Switzerland: Which areas are at the greatest risk of flooding this weekend?

With thunderstorms predicted across Switzerland from Saturday onwards, several parts of the country are bracing for floods.

Switzerland: Which areas are at the greatest risk of flooding this weekend?
Flooding in Lake Zurich. Photo by Ricardo Gomez Angel on Unsplash

After almost a week of warm, sunny weather, Switzerland is readying itself for another weekend of thunderstorms. 

While these will not be as intense as those experienced previously as a result of the low pressure system Bernd, they still pose a significant risk in several parts of the country. 

This is because the capacity of soil and water systems to absorb more water is limited, with several lakes and rivers still at breaking point and the soil already soaked through. 

READ MORE: Switzerland drains lakes ahead of predicted weekend rainfall

While the rain is set to fall all across the country, several areas are bracing for flood risk. 

Where is the risk of flooding the highest? 

The canton of Freiburg has warned of flood risk along the Broye. 

Alertswiss has warned of a flooding risk on the shores of the Neuchâtel, Murten, Gruyere and Schwarzee lakes. 

Emergency officials told Swiss news site 20 Minutes that the warning was a precautionary measure on the basis of the forecast thunderstorms for the weekend. 

Authorities in Schwyz said the are issuing a medium-level warning for waterways in the canton. 

The water level in Lake Biel also remains high, although authorities have said they are pleased with the drainage of groundwater in recent days. 

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Weather: Switzerland prepares for ‘record-breaking’ hot summer

The hot weather of the past week makes us wonder what the summer months will be like in Switzerland. Will we walk around in shorts and flip-flops or thermal underwear and boots? Find out what the experts say.

Weather: Switzerland prepares for 'record-breaking' hot summer

It has been hot in much of Switzerland over the last few days, with temperatures exceeding 30 degrees in some parts of the country.  But this is just a ‘foretaste’ of what lies ahead.

While this week is expected to be a bit cooler — more seasonal lower 20s —forecasts for the summer months call for even more intense heat.

“It will be hotter than usual,” according to Thomas Buchel, head of SRF Meteo.

“New heat records are very likely. It would be surprising if it went in another direction”, he said.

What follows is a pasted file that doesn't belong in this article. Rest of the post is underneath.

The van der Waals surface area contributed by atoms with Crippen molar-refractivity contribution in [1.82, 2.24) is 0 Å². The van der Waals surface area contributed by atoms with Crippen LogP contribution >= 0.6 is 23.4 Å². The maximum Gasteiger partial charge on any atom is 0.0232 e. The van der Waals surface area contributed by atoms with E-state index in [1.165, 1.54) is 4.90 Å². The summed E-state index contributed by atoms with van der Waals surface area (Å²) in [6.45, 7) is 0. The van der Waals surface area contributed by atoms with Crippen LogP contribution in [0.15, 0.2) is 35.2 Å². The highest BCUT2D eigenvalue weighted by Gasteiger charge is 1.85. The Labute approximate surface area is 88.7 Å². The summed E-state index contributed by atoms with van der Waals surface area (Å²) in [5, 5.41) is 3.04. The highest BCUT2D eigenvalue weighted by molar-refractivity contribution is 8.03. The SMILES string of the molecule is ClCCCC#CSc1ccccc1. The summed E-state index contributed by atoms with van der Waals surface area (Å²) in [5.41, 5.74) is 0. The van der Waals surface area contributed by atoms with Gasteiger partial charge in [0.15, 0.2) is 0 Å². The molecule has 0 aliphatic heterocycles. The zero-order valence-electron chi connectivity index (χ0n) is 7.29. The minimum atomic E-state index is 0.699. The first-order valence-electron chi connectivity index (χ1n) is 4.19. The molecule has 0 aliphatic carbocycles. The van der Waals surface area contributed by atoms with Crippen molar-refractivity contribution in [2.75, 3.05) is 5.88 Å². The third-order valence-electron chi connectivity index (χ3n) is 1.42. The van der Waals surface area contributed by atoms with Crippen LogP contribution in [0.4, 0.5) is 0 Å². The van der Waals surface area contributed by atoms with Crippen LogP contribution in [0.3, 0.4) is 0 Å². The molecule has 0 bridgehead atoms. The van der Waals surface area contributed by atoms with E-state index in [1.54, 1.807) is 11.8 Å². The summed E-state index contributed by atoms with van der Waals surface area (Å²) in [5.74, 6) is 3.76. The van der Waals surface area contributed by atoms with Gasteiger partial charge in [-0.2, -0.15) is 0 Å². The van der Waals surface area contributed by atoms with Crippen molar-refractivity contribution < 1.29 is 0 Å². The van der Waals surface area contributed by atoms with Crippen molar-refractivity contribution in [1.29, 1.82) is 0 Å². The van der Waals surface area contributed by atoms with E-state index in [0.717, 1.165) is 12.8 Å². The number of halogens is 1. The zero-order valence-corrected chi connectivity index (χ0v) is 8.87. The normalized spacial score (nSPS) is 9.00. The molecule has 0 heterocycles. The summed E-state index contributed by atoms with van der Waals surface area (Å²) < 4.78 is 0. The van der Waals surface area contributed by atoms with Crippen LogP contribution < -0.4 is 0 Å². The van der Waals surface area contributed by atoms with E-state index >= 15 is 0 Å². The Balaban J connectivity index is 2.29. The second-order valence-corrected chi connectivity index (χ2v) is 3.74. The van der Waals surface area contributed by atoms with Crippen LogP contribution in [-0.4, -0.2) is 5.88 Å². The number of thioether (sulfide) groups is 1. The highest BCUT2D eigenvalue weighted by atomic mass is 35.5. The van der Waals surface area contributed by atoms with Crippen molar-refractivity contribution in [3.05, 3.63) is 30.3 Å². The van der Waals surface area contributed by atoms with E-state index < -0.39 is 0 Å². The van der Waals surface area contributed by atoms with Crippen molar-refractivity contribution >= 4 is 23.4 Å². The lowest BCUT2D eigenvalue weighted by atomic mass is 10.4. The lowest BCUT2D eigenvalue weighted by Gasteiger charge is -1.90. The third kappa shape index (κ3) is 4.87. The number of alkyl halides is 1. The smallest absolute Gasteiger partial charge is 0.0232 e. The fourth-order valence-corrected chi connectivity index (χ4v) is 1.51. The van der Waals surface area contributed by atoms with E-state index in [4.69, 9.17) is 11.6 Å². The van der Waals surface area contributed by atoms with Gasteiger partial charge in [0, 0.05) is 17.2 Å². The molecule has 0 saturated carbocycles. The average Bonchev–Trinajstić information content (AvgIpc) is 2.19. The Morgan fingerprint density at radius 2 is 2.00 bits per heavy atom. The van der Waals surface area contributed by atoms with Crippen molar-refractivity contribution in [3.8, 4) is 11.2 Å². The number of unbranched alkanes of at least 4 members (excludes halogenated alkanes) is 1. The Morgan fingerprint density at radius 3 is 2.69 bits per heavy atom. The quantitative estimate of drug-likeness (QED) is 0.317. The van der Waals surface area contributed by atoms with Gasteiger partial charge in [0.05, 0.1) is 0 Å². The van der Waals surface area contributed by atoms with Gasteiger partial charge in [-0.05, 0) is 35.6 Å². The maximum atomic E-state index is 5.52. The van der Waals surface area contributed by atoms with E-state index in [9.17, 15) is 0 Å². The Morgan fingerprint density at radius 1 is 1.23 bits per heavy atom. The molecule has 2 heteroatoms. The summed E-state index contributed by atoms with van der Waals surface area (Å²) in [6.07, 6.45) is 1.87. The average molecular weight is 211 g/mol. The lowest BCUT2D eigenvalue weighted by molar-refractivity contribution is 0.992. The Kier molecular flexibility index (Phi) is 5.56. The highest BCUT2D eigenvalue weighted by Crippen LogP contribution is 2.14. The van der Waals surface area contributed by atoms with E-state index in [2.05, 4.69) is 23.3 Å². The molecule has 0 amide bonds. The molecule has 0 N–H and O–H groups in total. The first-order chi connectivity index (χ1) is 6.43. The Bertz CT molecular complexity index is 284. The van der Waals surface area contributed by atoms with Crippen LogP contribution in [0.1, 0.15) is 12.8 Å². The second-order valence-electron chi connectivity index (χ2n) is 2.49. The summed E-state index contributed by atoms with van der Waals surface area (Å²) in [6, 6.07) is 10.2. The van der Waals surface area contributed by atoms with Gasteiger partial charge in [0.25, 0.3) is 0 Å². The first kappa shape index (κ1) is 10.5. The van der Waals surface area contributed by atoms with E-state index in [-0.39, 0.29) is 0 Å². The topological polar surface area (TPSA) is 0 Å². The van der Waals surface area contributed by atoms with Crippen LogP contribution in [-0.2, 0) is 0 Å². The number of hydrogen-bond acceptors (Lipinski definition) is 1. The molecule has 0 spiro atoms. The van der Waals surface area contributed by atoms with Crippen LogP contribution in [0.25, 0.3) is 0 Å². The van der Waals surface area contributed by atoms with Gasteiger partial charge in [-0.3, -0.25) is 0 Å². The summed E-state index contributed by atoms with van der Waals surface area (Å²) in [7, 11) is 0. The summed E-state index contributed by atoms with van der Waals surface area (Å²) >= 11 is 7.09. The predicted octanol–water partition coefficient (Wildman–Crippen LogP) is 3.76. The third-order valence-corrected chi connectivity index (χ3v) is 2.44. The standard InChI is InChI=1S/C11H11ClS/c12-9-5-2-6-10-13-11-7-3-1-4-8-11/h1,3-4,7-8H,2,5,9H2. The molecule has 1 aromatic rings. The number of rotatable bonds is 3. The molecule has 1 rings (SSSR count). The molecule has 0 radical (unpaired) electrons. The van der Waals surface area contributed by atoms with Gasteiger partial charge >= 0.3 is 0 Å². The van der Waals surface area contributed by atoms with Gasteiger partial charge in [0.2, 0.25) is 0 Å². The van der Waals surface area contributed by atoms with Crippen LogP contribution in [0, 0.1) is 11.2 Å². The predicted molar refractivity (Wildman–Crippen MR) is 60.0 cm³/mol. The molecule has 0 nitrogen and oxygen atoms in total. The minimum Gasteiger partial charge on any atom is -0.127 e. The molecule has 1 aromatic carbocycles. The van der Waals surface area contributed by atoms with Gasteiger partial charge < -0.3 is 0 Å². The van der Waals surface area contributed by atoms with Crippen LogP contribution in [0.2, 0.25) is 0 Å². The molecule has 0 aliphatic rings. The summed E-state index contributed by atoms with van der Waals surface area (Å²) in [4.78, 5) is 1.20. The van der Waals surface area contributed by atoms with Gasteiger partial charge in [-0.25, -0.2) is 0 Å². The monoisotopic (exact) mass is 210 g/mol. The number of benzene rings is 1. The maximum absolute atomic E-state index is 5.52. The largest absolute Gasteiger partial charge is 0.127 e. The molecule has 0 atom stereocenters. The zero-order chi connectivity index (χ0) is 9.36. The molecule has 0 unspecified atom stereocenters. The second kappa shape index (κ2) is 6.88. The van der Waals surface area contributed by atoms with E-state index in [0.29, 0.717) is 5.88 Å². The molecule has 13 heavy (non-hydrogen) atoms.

While it is too early now to predict just how hot it will get, the temperatures in certain Swiss regions “could hit 40 degrees”, Buchel pointed out.

This is close to this century’s previous “hottest” summer on record — 41.5 degrees measured in Grono, Graubünden 2003.

Another meteorologist, Joshua Gehring from the official weather service MeteoSwiss, said hotter weather “is a direct consequence of climate change”.

Specifically, a phenomenon called “heat dome” is hovering over Europe. It is, according to Gehring, “a stagnant anticyclone that acts as a lid to accumulate and retain heat”.

READ MORE: Heatwave: Why is it so hot in Switzerland right now?

But the environment is not the only one that is “suffering”, as it were, from this phenomenon.

According to 20 Minutes, “nearly 400 million francs are lost each year in Switzerland due to the heatwave and the drop in productivity that it causes in companies. That’s twice as much as the seasonal flu”.

“What is ideal for swimming or barbecuing cripples the economy. When working outdoors, performance drops quickly at such high temperatures”.

The Federal Office of Meteorology (MeteoSwiss) confirmed the dangers of extremely high temperatures on humans and nature alike.

“Periods of hot weather place extreme stress on the human body and can endanger health. Among other things, they can trigger cardiovascular and respiratory conditions and impair mental and physical performance”, MeteoSwiss writes.

“A hot spell can also have adverse effects on nature and infrastructure. For example, bodies of water often heat up considerably, causing fish to die, while high temperatures can lead to buckling of road surfaces and deformation of railway tracks”.

READ MORE: EXPLAINED: How the climate crisis is hitting Europe hard

So if you are a summer enthusiast and thrive in hot weather, you can look forward to sizzling temps.

But f you are more of a “cold” person, this article from April of this year may bring back fond memories:

Winter weather to continue in Switzerland this week